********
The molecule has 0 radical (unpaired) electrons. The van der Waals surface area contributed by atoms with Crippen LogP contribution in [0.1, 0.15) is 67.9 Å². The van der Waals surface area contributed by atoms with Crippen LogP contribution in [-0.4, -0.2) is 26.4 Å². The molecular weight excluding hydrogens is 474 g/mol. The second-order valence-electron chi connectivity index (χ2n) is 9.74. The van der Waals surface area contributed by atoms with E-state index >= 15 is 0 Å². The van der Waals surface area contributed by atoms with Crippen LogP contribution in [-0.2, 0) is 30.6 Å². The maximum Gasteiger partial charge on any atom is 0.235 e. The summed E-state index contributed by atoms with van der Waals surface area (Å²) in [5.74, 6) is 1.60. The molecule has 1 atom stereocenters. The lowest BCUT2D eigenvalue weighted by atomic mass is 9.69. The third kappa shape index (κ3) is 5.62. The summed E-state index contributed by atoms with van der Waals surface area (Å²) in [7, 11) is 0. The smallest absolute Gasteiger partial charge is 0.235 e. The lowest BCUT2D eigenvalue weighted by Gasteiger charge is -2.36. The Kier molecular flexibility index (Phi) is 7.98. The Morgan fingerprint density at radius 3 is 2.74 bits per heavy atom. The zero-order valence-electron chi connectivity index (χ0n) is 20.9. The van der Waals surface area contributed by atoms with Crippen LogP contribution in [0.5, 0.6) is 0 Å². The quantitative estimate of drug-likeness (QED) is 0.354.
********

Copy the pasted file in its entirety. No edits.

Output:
The molecule has 0 radical (unpaired) electrons. The van der Waals surface area contributed by atoms with Crippen LogP contribution in [0.1, 0.15) is 67.9 Å². The van der Waals surface area contributed by atoms with Crippen LogP contribution in [-0.4, -0.2) is 26.4 Å². The molecular weight excluding hydrogens is 474 g/mol. The second-order valence-electron chi connectivity index (χ2n) is 9.74. The van der Waals surface area contributed by atoms with E-state index >= 15 is 0 Å². The van der Waals surface area contributed by atoms with Crippen LogP contribution in [-0.2, 0) is 30.6 Å². The maximum Gasteiger partial charge on any atom is 0.235 e. The summed E-state index contributed by atoms with van der Waals surface area (Å²) in [5.74, 6) is 1.60. The molecule has 1 atom stereocenters. The lowest BCUT2D eigenvalue weighted by atomic mass is 9.69. The third kappa shape index (κ3) is 5.62. The summed E-state index contributed by atoms with van der Waals surface area (Å²) in [7, 11) is 0. The smallest absolute Gasteiger partial charge is 0.235 e. The lowest BCUT2D eigenvalue weighted by Gasteiger charge is -2.36. The Kier molecular flexibility index (Phi) is 7.98. The Morgan fingerprint density at radius 3 is 2.74 bits per heavy atom. The zero-order valence-electron chi connectivity index (χ0n) is 20.9. The van der Waals surface area contributed by atoms with Crippen LogP contribution in [0.5, 0.6) is 0 Å². The quantitative estimate of drug-likeness (QED) is 0.354.